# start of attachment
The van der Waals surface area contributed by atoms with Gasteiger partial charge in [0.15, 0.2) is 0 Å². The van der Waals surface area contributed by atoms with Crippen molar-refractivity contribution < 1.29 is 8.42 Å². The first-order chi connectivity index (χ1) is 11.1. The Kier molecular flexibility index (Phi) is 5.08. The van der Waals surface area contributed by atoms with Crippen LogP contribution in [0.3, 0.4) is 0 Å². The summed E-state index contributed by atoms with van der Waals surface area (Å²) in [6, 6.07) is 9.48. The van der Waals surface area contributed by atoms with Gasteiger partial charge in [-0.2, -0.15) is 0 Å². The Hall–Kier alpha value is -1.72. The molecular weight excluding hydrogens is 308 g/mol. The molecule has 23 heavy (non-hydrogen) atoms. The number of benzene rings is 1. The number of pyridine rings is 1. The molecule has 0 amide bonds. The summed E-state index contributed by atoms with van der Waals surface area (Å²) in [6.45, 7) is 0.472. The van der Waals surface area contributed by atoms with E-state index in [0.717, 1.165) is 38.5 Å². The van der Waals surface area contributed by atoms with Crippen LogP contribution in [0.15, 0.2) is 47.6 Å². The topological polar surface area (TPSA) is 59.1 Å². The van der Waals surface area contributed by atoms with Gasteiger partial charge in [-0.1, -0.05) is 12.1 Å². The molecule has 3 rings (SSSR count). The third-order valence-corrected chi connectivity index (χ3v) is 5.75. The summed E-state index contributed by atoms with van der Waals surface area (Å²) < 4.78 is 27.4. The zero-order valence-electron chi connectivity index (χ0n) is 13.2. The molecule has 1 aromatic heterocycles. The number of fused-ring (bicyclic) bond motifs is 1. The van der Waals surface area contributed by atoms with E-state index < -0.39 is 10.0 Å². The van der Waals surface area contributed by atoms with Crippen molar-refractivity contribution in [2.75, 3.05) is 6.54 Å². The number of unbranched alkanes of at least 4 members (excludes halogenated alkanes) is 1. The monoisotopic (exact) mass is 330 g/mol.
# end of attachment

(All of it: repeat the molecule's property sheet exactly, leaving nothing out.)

The van der Waals surface area contributed by atoms with Gasteiger partial charge in [0.15, 0.2) is 0 Å². The van der Waals surface area contributed by atoms with Crippen molar-refractivity contribution < 1.29 is 8.42 Å². The first-order chi connectivity index (χ1) is 11.1. The Kier molecular flexibility index (Phi) is 5.08. The van der Waals surface area contributed by atoms with Crippen LogP contribution in [0.3, 0.4) is 0 Å². The summed E-state index contributed by atoms with van der Waals surface area (Å²) in [6, 6.07) is 9.48. The van der Waals surface area contributed by atoms with Gasteiger partial charge in [-0.2, -0.15) is 0 Å². The Hall–Kier alpha value is -1.72. The molecular weight excluding hydrogens is 308 g/mol. The molecule has 23 heavy (non-hydrogen) atoms. The number of benzene rings is 1. The number of pyridine rings is 1. The molecule has 0 amide bonds. The summed E-state index contributed by atoms with van der Waals surface area (Å²) in [6.45, 7) is 0.472. The van der Waals surface area contributed by atoms with E-state index in [0.717, 1.165) is 38.5 Å². The van der Waals surface area contributed by atoms with Crippen LogP contribution in [0.15, 0.2) is 47.6 Å². The topological polar surface area (TPSA) is 59.1 Å². The van der Waals surface area contributed by atoms with Gasteiger partial charge in [-0.1, -0.05) is 12.1 Å². The molecule has 3 rings (SSSR count). The third-order valence-corrected chi connectivity index (χ3v) is 5.75. The summed E-state index contributed by atoms with van der Waals surface area (Å²) < 4.78 is 27.4. The zero-order valence-electron chi connectivity index (χ0n) is 13.2. The molecule has 1 aromatic heterocycles. The number of fused-ring (bicyclic) bond motifs is 1. The van der Waals surface area contributed by atoms with E-state index < -0.39 is 10.0 Å². The van der Waals surface area contributed by atoms with Crippen molar-refractivity contribution in [2.75, 3.05) is 6.54 Å². The number of unbranched alkanes of at least 4 members (excludes halogenated alkanes) is 1. The monoisotopic (exact) mass is 330 g/mol.